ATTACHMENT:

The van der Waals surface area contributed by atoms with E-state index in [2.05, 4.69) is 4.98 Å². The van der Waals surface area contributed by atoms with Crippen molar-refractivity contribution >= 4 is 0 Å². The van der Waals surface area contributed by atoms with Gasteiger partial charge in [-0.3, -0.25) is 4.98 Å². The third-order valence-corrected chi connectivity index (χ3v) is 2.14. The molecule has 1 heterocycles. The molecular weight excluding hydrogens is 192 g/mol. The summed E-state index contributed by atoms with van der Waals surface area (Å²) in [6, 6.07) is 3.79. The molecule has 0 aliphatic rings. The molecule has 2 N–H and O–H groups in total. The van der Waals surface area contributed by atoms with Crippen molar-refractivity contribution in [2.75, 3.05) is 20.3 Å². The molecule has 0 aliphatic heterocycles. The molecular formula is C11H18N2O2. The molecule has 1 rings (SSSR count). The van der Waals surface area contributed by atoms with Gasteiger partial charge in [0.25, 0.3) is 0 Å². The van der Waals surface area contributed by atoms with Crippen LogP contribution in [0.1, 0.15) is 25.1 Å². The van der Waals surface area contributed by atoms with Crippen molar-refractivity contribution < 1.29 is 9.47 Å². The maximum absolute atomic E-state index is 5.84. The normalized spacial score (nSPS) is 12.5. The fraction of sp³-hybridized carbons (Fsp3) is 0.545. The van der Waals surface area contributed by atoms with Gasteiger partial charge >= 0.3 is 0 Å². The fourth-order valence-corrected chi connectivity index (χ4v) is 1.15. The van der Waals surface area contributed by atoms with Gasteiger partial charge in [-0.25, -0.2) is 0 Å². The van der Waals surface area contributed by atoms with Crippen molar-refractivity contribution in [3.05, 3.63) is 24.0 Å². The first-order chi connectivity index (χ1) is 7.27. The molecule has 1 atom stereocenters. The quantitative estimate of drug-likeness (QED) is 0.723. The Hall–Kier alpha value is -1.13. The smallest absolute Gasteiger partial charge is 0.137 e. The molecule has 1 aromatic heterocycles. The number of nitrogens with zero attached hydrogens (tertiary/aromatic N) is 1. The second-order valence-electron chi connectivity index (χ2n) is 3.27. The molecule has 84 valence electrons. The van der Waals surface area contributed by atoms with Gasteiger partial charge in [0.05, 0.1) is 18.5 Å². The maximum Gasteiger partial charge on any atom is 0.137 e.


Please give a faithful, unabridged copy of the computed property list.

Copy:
The van der Waals surface area contributed by atoms with E-state index in [2.05, 4.69) is 4.98 Å². The van der Waals surface area contributed by atoms with Crippen molar-refractivity contribution >= 4 is 0 Å². The van der Waals surface area contributed by atoms with Gasteiger partial charge in [-0.3, -0.25) is 4.98 Å². The third-order valence-corrected chi connectivity index (χ3v) is 2.14. The molecule has 1 heterocycles. The molecular weight excluding hydrogens is 192 g/mol. The summed E-state index contributed by atoms with van der Waals surface area (Å²) in [6, 6.07) is 3.79. The molecule has 0 aliphatic rings. The molecule has 2 N–H and O–H groups in total. The van der Waals surface area contributed by atoms with Crippen molar-refractivity contribution in [2.75, 3.05) is 20.3 Å². The molecule has 0 aliphatic heterocycles. The molecular formula is C11H18N2O2. The molecule has 1 rings (SSSR count). The van der Waals surface area contributed by atoms with Gasteiger partial charge in [0.25, 0.3) is 0 Å². The van der Waals surface area contributed by atoms with Crippen LogP contribution in [0.1, 0.15) is 25.1 Å². The van der Waals surface area contributed by atoms with Crippen molar-refractivity contribution < 1.29 is 9.47 Å². The maximum absolute atomic E-state index is 5.84. The normalized spacial score (nSPS) is 12.5. The fraction of sp³-hybridized carbons (Fsp3) is 0.545. The van der Waals surface area contributed by atoms with Gasteiger partial charge >= 0.3 is 0 Å². The fourth-order valence-corrected chi connectivity index (χ4v) is 1.15. The van der Waals surface area contributed by atoms with Gasteiger partial charge in [-0.25, -0.2) is 0 Å². The van der Waals surface area contributed by atoms with Crippen molar-refractivity contribution in [3.05, 3.63) is 24.0 Å². The first-order chi connectivity index (χ1) is 7.27. The molecule has 1 atom stereocenters. The quantitative estimate of drug-likeness (QED) is 0.723. The Hall–Kier alpha value is -1.13. The smallest absolute Gasteiger partial charge is 0.137 e. The molecule has 1 aromatic heterocycles. The number of nitrogens with zero attached hydrogens (tertiary/aromatic N) is 1. The second-order valence-electron chi connectivity index (χ2n) is 3.27. The molecule has 84 valence electrons. The van der Waals surface area contributed by atoms with Gasteiger partial charge in [0.05, 0.1) is 18.5 Å². The maximum Gasteiger partial charge on any atom is 0.137 e.